Half of the world’s beaches including Sri Lanka’s to disappear during 21st century

13 March 2020 03:23 am - 0     - {{hitsCtrl.values.hits}}

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A recent joint research by a leading Dutch based institute, in which a world renown Sri Lankan scientist too was involved has shown that half of the world’s beaches including Sri Lanka's would disappear by 2100


A group of scientists including Sri Lankan born Roshanka Ranasinghe, a Professor of Climate change impacts and coastal risk at IHE Delft, the European Commission’s Joint Research Centre, IHE Delft and Deltares, published the global projections of how sandy beaches around the world would change by 2100. The findings come from combining 35 years of satellite observations with 82 years of climate and sea level changes as predicted by a range of global climate models.


The report has indicated that Australia would be the worst affected country and it faces a loss of 14,849 km of sandy beach coastline by 2100. This is equivalent to roughly half of the country’s total sandy coastline. According to the reports, Canada ranks as the country that would have the second-highest loss of sandy coastlines and could lose 14,425 km.
The research has proved that by the end of this century several countries, including Congo, Suriname, Comoros, Benin, Pakistan, Guinea and El Salvador could face losing more than 80% of their sandy coastlines. 


Sri Lanka too would have to face a major threat with erosion, in some part, as much as 200 meters by 2100. Like other countries, the damage could be evident even by 2050 where under worst case climate scenario sea erosion or landward movement of shoreline in East coast could be between 50-150 metres, according to the Intergovernmental Panel on Climate Change (IPCC).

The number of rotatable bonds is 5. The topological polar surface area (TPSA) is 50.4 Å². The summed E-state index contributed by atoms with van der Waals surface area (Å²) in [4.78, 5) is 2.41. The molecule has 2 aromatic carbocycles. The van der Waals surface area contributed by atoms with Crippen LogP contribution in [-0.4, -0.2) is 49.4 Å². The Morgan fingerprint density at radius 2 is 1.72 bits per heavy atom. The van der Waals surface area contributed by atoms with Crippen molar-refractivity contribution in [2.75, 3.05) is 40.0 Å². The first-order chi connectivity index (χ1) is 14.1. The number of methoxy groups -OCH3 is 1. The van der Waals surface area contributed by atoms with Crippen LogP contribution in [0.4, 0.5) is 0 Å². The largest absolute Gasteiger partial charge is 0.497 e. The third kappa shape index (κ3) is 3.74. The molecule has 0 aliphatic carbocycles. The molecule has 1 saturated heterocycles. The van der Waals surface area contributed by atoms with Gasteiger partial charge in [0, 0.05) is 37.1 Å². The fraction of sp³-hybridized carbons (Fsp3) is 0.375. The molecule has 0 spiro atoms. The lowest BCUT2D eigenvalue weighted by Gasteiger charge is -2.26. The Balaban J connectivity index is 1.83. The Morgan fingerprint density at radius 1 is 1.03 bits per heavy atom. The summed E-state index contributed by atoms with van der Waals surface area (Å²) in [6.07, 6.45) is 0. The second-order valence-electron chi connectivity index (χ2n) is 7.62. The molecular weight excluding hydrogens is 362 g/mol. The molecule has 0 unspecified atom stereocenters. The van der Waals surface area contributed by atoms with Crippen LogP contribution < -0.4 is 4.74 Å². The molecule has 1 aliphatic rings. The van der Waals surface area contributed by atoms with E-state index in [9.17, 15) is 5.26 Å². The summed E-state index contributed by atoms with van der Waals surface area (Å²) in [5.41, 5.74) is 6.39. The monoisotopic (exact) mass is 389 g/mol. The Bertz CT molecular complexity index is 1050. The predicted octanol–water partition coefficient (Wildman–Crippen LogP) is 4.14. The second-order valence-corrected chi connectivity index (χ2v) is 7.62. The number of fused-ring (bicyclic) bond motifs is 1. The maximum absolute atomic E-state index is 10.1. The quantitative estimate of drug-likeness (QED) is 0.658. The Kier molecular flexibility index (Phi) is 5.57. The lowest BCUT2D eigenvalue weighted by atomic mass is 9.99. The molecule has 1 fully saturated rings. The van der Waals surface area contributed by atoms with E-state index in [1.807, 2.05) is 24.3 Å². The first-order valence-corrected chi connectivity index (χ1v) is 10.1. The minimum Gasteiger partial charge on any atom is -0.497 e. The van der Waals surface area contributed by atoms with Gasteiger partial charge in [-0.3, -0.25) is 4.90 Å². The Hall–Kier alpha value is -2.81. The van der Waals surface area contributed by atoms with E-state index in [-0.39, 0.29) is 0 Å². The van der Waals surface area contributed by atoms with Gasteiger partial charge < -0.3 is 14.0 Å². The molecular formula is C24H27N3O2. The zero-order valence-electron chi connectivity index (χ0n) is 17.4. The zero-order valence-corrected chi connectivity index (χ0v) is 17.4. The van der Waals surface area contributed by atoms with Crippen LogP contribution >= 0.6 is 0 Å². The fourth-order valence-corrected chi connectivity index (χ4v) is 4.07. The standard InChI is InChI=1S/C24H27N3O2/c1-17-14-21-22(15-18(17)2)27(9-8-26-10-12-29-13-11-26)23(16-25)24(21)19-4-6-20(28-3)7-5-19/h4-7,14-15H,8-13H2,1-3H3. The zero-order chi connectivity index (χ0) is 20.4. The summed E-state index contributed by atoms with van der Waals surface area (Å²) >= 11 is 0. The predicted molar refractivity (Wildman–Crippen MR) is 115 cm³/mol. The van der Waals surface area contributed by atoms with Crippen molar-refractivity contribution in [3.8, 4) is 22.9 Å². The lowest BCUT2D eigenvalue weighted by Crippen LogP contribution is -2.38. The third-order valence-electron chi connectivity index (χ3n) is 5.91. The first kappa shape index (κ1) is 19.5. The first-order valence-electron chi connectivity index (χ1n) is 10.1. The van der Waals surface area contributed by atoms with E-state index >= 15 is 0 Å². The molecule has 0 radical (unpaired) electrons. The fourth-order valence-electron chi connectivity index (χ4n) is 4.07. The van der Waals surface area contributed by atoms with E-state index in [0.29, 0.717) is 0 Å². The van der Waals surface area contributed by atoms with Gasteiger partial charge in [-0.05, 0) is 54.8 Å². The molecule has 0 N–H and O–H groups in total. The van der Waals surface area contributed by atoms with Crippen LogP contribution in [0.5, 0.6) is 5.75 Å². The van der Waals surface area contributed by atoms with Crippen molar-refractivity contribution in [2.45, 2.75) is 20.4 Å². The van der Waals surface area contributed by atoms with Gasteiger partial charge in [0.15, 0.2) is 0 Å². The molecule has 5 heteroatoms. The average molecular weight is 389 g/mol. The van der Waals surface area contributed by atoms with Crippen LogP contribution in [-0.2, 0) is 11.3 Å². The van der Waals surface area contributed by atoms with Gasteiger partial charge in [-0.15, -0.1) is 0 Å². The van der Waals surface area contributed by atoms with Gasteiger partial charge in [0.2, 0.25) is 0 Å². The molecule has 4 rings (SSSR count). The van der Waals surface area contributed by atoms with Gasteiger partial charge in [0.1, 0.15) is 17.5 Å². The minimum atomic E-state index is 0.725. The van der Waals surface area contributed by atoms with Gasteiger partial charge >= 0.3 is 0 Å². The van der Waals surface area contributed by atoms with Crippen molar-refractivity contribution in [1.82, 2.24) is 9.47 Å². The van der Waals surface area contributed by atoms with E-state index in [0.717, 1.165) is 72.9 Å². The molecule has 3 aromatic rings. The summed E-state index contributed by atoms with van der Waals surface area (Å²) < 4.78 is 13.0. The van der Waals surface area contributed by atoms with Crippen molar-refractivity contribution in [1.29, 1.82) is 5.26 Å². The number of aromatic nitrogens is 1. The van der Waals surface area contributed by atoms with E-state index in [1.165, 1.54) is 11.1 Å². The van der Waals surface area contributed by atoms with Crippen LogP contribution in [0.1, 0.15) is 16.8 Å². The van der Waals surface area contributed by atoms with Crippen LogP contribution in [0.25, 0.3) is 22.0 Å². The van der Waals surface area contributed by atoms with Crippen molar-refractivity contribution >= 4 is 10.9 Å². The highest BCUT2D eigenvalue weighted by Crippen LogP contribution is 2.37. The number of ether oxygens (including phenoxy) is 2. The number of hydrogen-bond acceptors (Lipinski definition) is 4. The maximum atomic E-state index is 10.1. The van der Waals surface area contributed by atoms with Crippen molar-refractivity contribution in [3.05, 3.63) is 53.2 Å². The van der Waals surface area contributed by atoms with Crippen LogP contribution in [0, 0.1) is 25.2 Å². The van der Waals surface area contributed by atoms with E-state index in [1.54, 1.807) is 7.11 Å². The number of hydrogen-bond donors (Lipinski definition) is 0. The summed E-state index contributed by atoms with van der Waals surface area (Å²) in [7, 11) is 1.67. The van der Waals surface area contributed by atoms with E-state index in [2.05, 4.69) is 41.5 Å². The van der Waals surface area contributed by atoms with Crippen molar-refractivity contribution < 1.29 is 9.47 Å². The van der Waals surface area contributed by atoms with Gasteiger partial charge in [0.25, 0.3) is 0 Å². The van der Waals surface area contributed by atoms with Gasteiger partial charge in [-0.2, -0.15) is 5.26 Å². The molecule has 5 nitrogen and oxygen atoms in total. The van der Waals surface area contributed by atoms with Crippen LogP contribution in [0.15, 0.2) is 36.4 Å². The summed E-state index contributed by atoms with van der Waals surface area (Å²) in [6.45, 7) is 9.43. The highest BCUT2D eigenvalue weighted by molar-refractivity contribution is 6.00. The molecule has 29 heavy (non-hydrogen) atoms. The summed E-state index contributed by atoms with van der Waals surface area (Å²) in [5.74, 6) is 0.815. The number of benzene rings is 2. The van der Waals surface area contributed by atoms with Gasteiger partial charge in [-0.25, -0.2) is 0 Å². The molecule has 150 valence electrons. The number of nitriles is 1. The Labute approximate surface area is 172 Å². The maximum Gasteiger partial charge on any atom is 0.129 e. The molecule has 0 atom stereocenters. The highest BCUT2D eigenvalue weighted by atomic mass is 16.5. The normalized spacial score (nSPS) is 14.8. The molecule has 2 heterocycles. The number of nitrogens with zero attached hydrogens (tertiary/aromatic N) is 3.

The research that was published in world renowned Nature Climate Change, showed that under worst case climate scenario by 2050 in Sri Lanka sea erosion could go up to 50 metres in North and North West coast and about 25-30m erosion in South West and South Coast and between 50-150m erosion in East coast.


The erosion could worsen by 2100 with between 100 and 200m erosion of East coast, about 150m erosion on West coast and about 100m erosion in North and South coasts.
“The research shows that some of the beautiful beaches in Sri Lanka could be eroded. This will have an economic impact to Sri Lanka as it would directly affect the tourism industry,” said Prof. Roshanka Ranasinghe, the Head of IHE Delft’s Department of Coastal and Urban Resilience and Risk. “Being an island there are lot of economic activities that happen using the sea and beaches,” Prof. Ranasinghe who is also a holder of the prestigious AXA Chair in Climate change impacts and coastal risk and head Department Water Science and Engineering stated. 

 

Sea eroison that has already started in Negombo beach

 


According to the researchers that effective climate action could prevent 40 per cent of the projected erosion and this includes actions such as site-specific coastal planning and moderate greenhouse gas emission mitigation.


“The damage could be minimised by sand nourishment, a measure which is already done by many countries including the Netherlands,” Prof. Ranasinghe said. “Rather than building rock walls, projects should be planned to save the beaches by breaking the waves. This can be done by pumping sands to the beaches,” Prof said.